John Garner

PLGA from PolySciTech used in development of small-scale melt-processing system.

Blog Post created by John Garner on Sep 18, 2019

Melt processing is the process by which a polymer is heated to a fluid state and then forced into a mold or through a cavity to adapt into a specific shape. This includes many common techniques for generating products from polymers or plastic such as blow-molding, extrusion, injection molding, and vacuum forming. The vast majority of melt-processing equipment is designed to process kilo’s to metric tons of polymers and are designated for manufacturing. This creates a condition which is prohibitive to researchers looking to perform melt-processing on polymers at small scale for testing and development. Recently, researchers at University of California used PLGA (AP041) from PolySciTech (www.polyscitech.com) in their development of a small-scale melt-processing system. This research holds promise to enable research and development of materials made by this processing method. Read more: Wirth, David M., and Jonathan K. Pokorski. "Design and fabrication of a low-cost pilot-scale melt-processing system." Polymer (2019): 121802. https://www.sciencedirect.com/science/article/pii/S0032386119308080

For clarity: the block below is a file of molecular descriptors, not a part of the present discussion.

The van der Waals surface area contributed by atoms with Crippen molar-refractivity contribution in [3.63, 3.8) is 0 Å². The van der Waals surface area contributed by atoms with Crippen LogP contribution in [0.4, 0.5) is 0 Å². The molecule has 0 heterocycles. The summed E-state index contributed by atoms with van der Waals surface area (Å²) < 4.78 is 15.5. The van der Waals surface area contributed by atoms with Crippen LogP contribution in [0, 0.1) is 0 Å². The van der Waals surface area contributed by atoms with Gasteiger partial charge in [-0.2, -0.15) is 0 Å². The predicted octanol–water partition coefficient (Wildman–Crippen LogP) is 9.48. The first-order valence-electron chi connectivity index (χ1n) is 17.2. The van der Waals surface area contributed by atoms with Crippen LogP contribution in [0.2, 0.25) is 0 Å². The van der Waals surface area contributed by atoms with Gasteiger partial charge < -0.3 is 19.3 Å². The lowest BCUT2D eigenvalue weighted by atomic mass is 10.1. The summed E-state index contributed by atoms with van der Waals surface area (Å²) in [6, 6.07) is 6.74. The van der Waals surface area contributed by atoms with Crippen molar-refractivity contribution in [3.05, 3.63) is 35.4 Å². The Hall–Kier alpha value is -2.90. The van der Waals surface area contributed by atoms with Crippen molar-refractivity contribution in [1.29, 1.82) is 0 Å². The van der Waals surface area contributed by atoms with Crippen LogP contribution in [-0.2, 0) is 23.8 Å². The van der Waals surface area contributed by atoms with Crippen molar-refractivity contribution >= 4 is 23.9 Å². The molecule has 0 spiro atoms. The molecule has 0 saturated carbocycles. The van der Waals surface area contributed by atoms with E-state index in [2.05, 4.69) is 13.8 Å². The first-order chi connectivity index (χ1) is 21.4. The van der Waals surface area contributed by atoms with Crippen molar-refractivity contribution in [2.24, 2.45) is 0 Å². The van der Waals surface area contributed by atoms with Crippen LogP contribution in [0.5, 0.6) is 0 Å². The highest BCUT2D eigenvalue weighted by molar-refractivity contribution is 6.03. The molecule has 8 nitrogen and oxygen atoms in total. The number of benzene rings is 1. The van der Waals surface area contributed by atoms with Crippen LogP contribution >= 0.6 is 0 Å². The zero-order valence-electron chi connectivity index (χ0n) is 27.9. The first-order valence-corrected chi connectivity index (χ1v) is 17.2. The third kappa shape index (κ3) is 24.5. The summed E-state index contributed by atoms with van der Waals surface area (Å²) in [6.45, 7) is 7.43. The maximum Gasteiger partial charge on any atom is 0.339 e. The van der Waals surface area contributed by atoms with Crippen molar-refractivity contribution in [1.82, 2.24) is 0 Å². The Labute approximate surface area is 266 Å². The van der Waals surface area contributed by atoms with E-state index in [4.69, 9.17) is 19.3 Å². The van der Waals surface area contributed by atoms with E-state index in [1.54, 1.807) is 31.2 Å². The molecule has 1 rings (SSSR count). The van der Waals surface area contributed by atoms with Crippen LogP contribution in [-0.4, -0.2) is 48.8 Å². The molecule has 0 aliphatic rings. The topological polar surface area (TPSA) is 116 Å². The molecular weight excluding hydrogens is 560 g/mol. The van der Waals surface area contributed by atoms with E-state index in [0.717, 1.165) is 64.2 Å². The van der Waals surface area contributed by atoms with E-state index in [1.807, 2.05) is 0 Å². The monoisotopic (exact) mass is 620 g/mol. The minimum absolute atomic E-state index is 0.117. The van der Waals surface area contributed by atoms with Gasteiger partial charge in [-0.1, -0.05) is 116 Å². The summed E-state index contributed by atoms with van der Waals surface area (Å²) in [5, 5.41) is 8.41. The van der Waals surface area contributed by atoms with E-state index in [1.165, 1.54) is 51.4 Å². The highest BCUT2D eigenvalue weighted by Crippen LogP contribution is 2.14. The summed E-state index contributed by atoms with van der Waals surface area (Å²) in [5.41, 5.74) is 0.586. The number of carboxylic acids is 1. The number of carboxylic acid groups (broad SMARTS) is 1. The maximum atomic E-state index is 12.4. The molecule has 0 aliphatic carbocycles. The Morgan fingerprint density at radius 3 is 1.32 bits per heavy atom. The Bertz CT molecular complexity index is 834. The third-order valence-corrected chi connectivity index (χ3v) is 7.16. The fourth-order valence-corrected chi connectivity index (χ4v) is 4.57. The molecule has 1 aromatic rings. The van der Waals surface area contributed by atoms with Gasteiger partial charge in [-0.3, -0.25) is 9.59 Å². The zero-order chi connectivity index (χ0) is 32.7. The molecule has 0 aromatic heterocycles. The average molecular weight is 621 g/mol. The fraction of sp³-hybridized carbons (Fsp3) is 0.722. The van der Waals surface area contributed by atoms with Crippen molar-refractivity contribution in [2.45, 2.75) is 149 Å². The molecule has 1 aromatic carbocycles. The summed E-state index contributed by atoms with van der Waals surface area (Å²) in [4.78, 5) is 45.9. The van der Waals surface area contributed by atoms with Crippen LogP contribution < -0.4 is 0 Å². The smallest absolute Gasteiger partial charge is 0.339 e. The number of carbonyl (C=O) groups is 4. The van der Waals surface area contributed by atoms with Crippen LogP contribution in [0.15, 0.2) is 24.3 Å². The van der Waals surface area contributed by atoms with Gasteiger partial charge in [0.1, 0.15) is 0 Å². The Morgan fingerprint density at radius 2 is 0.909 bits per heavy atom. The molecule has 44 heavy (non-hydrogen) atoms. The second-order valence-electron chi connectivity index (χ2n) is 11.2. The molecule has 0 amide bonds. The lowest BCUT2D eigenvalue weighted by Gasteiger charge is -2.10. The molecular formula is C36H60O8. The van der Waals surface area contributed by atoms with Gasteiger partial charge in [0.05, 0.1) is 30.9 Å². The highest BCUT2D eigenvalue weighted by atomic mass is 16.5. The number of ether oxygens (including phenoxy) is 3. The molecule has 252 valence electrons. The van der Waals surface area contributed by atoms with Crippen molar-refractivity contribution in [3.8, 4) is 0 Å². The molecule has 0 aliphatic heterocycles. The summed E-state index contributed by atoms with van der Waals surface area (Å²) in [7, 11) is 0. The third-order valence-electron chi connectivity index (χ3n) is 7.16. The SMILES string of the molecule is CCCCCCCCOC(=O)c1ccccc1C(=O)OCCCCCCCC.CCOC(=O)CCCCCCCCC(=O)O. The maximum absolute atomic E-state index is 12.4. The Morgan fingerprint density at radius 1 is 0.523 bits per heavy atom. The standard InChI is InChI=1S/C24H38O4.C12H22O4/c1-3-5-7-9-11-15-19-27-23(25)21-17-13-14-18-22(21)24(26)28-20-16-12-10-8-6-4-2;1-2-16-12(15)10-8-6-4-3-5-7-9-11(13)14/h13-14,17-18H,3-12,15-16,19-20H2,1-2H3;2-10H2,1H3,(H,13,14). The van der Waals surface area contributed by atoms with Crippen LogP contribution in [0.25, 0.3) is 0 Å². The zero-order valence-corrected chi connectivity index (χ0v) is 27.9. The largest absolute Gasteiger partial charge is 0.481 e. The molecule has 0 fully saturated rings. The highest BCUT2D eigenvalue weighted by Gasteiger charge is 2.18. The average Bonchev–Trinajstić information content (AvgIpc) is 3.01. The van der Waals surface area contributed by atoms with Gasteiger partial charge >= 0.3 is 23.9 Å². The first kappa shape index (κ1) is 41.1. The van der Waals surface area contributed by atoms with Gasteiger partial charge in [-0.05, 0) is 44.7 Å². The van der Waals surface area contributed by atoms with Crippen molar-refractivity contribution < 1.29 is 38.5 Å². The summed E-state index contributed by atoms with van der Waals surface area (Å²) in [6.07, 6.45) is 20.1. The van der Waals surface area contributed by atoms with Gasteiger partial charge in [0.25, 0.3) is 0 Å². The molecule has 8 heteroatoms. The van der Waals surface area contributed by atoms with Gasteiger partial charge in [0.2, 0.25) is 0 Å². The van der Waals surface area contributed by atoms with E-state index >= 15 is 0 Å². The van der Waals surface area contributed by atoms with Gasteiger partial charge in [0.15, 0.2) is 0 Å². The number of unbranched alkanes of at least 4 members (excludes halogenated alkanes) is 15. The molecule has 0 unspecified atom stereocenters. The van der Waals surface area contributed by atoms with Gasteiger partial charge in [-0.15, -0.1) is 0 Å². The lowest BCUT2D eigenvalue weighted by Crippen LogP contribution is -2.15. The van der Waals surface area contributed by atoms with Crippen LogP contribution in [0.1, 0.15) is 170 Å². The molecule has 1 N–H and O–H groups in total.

“Highlights: Schematics for facile assembly of a lab scale mini-injection molding system. Less than $500 in raw materials, melt processes polymers at up to 250 °C with 100 MPa pressure. Ideal for small samples 50–500 mg total mass with low dead volume. Non-newtonian modeling of shear rate inside melt processing system. Abstract: Melt processing of polymeric materials is a ubiquitous technique for forming, shaping, refining and homogenizing polymers and polymer composites. Melt-processing techniques are the primary manufacturing method of consumer and industrial thermoplastic parts, especially when using commodity polymers with high-throughput production. Melt-processing, however, is underutilized in academic laboratories when developing high value-added materials due to the capital expense of the equipment and relatively large-scale required to carry out such processing. These concerns make pilot-scale melt-processing challenging, particularly for the development of new polymers or polymer composites where materials can only be generated in small-scale at reasonable costs. The current study designs and evaluates a bench-top, sub-milliliter volume extrusion and injection-molding device, which sources parts from current 3D printer technology at minimal expense. The plans presented will open this convenient technique to academic research laboratories interested in pilot-scale experiments. A systematic approach to melt processing of PLA, PLGA, and PCL polymer composites is demonstrated. Characterization of the dispersion of pharmaceuticals, small molecules and nanoparticles in melt processed polymers is presented as a demonstration of potential utility. Keywords: Melt processing Composites Injection molding Polymer engineering”

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